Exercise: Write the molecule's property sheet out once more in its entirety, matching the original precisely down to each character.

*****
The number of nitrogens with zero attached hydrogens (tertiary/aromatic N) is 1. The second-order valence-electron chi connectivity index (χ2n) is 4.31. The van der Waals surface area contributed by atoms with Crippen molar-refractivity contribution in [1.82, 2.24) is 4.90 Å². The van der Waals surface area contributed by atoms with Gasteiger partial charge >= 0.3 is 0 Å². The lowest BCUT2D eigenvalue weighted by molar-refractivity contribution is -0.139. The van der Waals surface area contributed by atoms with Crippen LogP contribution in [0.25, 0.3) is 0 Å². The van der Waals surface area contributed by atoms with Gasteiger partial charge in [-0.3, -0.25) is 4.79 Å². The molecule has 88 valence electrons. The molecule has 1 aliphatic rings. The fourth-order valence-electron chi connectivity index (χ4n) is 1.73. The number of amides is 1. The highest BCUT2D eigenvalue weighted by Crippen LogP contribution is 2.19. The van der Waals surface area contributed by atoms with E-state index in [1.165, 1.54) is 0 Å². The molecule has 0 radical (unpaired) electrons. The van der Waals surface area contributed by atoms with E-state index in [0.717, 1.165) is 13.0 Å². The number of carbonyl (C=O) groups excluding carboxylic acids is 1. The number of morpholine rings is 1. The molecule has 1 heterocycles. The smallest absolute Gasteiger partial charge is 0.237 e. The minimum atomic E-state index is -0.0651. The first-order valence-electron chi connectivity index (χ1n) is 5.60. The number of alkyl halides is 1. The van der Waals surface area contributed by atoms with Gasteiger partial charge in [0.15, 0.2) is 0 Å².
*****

The number of nitrogens with zero attached hydrogens (tertiary/aromatic N) is 1. The second-order valence-electron chi connectivity index (χ2n) is 4.31. The van der Waals surface area contributed by atoms with Crippen molar-refractivity contribution in [1.82, 2.24) is 4.90 Å². The van der Waals surface area contributed by atoms with Gasteiger partial charge >= 0.3 is 0 Å². The lowest BCUT2D eigenvalue weighted by molar-refractivity contribution is -0.139. The van der Waals surface area contributed by atoms with Crippen LogP contribution in [0.25, 0.3) is 0 Å². The van der Waals surface area contributed by atoms with Gasteiger partial charge in [-0.3, -0.25) is 4.79 Å². The molecule has 88 valence electrons. The molecule has 1 aliphatic rings. The fourth-order valence-electron chi connectivity index (χ4n) is 1.73. The number of amides is 1. The highest BCUT2D eigenvalue weighted by Crippen LogP contribution is 2.19. The van der Waals surface area contributed by atoms with E-state index in [1.165, 1.54) is 0 Å². The molecule has 0 radical (unpaired) electrons. The van der Waals surface area contributed by atoms with E-state index in [0.717, 1.165) is 13.0 Å². The number of carbonyl (C=O) groups excluding carboxylic acids is 1. The number of morpholine rings is 1. The molecule has 1 heterocycles. The smallest absolute Gasteiger partial charge is 0.237 e. The minimum atomic E-state index is -0.0651. The first-order valence-electron chi connectivity index (χ1n) is 5.60. The number of alkyl halides is 1. The van der Waals surface area contributed by atoms with Gasteiger partial charge in [0.15, 0.2) is 0 Å².